"We didn't let him see it until after the program was filmed," Ruggless said.

The application also required a video. With 24 hours to go, the team met during lunch and put together their own junkyard event. Within the hour, they had 30 minutes of unedited video and sent it off to the show's producers.

There was only one problem: "We failed to read the part (in the instructions that said) it was supposed to be five minutes" of introducing the team members, Ruggless said.

Regardless of the error, the video must have worked, because the engineers were chosen over other American teams from NASA, the Massachusetts Institute of Technology, Microsoft and four others from Lockheed Martin.

The competition took place during one hot week in July. It began with filming the building phase at the show's junkyard set in the San Fernando Valley.

"It's a real peculiar junkyard," McGarraugh said. It was stocked with the particular materials the show's producers feel will be needed to complete the assigned task.

Because the British version of the show - Scrapheap Challenge - is filmed at the same location, the materials include an odd assortment of British cars and other junk that would be more familiar to the British contestants.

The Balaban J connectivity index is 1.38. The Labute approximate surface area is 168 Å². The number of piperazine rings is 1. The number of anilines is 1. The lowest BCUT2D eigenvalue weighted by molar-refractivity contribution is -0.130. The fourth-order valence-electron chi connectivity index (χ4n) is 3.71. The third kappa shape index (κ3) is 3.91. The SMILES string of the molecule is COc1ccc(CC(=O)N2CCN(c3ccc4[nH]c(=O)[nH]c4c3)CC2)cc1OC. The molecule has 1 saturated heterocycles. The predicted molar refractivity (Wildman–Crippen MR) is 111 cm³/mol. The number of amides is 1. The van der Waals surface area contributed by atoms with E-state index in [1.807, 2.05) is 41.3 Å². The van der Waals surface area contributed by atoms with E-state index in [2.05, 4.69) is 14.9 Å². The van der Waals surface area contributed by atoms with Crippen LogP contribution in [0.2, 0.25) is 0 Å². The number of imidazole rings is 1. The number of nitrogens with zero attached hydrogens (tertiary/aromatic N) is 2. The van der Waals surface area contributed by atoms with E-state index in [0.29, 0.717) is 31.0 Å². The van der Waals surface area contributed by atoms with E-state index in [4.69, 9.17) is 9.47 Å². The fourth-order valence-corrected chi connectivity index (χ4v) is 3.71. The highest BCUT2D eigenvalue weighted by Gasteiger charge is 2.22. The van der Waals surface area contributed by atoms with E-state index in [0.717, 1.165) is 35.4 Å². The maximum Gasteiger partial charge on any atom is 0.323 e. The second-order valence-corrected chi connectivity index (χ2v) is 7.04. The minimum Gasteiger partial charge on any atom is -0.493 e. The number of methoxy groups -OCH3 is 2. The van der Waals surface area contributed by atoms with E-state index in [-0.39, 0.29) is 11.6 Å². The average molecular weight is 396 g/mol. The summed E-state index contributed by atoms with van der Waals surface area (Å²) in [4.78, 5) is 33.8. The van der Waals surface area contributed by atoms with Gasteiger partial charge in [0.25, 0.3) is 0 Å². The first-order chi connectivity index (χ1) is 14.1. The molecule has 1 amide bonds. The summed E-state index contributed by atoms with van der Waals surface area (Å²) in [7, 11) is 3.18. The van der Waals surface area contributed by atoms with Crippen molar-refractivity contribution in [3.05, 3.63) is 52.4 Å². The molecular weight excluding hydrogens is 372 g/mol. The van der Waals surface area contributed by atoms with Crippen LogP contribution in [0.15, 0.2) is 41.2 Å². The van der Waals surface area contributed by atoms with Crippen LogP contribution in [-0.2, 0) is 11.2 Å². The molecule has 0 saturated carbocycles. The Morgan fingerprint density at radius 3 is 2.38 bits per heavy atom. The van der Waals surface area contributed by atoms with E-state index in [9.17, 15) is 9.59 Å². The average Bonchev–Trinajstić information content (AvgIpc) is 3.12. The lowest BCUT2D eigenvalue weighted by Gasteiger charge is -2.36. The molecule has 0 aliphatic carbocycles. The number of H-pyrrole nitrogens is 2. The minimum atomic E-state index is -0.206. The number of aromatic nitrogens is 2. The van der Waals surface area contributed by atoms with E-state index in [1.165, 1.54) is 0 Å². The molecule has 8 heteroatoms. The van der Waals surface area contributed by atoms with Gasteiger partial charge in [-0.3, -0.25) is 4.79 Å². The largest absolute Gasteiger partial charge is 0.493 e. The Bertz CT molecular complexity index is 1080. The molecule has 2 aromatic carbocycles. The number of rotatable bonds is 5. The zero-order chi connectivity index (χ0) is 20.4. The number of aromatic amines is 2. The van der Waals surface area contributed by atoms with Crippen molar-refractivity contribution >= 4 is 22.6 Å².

The teams each had 20 hours over two days to build their machines, in temperatures that averaged about 105 degrees in the yard.

Each of the teams was allowed two players to scavenge the yard for parts, while one member and an "expert" assigned to each team by the show stayed behind in a work space, designing and assembling.

"We used everything," Ruggless said. "We were truly resourceful."

In designing and building their machine, the Raptors were able to call on not only their professional experience, but also their personal hobbies.

Ruggless likes to build and drive race cars in his spare time - "I like that adrenaline rush," he said - while Swain builds and operates steam locomotives and has four-wheel drive experience. Both lent their expertise to the land challenges. McGarraugh's hobby is building and flying airplanes, primarily sailplanes, knowledge that came in handy for the watercraft challenge.

"Water's just thick air," Ruggless said about the application of McGarraugh's experience.

"All of us have such different hobbies after work and so much experience together that there wasn't much we wouldn't know how to do," Ruggless said.

The competition can get heated, with teams allowed to sabotage parts that a competitor might need. For instance, the British team figured that the Americans would need outboard motors and something for buoyancy for the water test. So, they destroyed all the outboard motors and 50-gallon drums in the junkyard.

In the search for hardware, it's a case of "finders keepers": anything is fair game if you don't hang on to it.

"It's a true war out there," Ruggless said.

[Last minute adjustments being made to the 'Beast'.  (TLC)] The competition culminated in two days of events in the desert near Twentynine Palms to test the performance of the machines. With temperatures that reached 120 degrees, the challenge was tolerating the heat as well as successfully completing the tasks.